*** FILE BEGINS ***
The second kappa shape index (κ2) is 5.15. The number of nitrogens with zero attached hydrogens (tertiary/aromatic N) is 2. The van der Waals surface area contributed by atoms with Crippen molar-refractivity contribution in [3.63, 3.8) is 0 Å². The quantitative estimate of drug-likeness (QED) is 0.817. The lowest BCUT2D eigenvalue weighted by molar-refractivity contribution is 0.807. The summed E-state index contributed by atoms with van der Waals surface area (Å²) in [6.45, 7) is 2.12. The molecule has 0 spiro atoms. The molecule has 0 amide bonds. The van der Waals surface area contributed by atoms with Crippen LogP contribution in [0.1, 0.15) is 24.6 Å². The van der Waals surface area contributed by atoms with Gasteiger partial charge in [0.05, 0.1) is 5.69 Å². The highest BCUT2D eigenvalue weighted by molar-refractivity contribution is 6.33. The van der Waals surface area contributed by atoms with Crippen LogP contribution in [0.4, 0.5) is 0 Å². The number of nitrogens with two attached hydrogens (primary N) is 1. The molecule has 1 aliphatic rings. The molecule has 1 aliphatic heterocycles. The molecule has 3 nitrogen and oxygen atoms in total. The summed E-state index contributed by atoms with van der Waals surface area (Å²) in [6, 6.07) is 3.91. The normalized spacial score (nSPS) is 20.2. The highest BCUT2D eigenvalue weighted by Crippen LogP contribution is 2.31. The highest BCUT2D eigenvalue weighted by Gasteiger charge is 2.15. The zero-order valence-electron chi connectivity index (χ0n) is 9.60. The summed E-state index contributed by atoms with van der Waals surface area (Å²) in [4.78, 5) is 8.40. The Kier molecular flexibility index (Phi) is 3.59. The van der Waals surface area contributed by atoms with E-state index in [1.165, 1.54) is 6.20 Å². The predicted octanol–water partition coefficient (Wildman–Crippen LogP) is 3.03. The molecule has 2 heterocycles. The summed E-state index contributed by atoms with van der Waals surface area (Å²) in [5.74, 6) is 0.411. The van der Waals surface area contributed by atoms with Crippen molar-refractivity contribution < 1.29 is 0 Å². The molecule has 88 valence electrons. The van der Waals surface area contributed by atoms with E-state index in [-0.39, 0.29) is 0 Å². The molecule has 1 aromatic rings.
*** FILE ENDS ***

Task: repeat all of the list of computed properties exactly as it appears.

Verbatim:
The second kappa shape index (κ2) is 5.15. The number of nitrogens with zero attached hydrogens (tertiary/aromatic N) is 2. The van der Waals surface area contributed by atoms with Crippen molar-refractivity contribution in [3.63, 3.8) is 0 Å². The quantitative estimate of drug-likeness (QED) is 0.817. The lowest BCUT2D eigenvalue weighted by molar-refractivity contribution is 0.807. The summed E-state index contributed by atoms with van der Waals surface area (Å²) in [6.45, 7) is 2.12. The molecule has 0 spiro atoms. The molecule has 0 amide bonds. The van der Waals surface area contributed by atoms with Crippen LogP contribution in [0.1, 0.15) is 24.6 Å². The van der Waals surface area contributed by atoms with Gasteiger partial charge in [0.05, 0.1) is 5.69 Å². The highest BCUT2D eigenvalue weighted by molar-refractivity contribution is 6.33. The van der Waals surface area contributed by atoms with Crippen LogP contribution in [0.4, 0.5) is 0 Å². The number of nitrogens with two attached hydrogens (primary N) is 1. The molecule has 1 aliphatic rings. The molecule has 1 aliphatic heterocycles. The molecule has 3 nitrogen and oxygen atoms in total. The summed E-state index contributed by atoms with van der Waals surface area (Å²) in [6, 6.07) is 3.91. The normalized spacial score (nSPS) is 20.2. The highest BCUT2D eigenvalue weighted by Crippen LogP contribution is 2.31. The highest BCUT2D eigenvalue weighted by Gasteiger charge is 2.15. The zero-order valence-electron chi connectivity index (χ0n) is 9.60. The summed E-state index contributed by atoms with van der Waals surface area (Å²) in [4.78, 5) is 8.40. The Kier molecular flexibility index (Phi) is 3.59. The van der Waals surface area contributed by atoms with E-state index in [1.165, 1.54) is 6.20 Å². The predicted octanol–water partition coefficient (Wildman–Crippen LogP) is 3.03. The molecule has 2 heterocycles. The summed E-state index contributed by atoms with van der Waals surface area (Å²) in [5.74, 6) is 0.411. The van der Waals surface area contributed by atoms with Crippen molar-refractivity contribution < 1.29 is 0 Å². The molecule has 88 valence electrons. The van der Waals surface area contributed by atoms with E-state index in [-0.39, 0.29) is 0 Å². The molecule has 1 aromatic rings.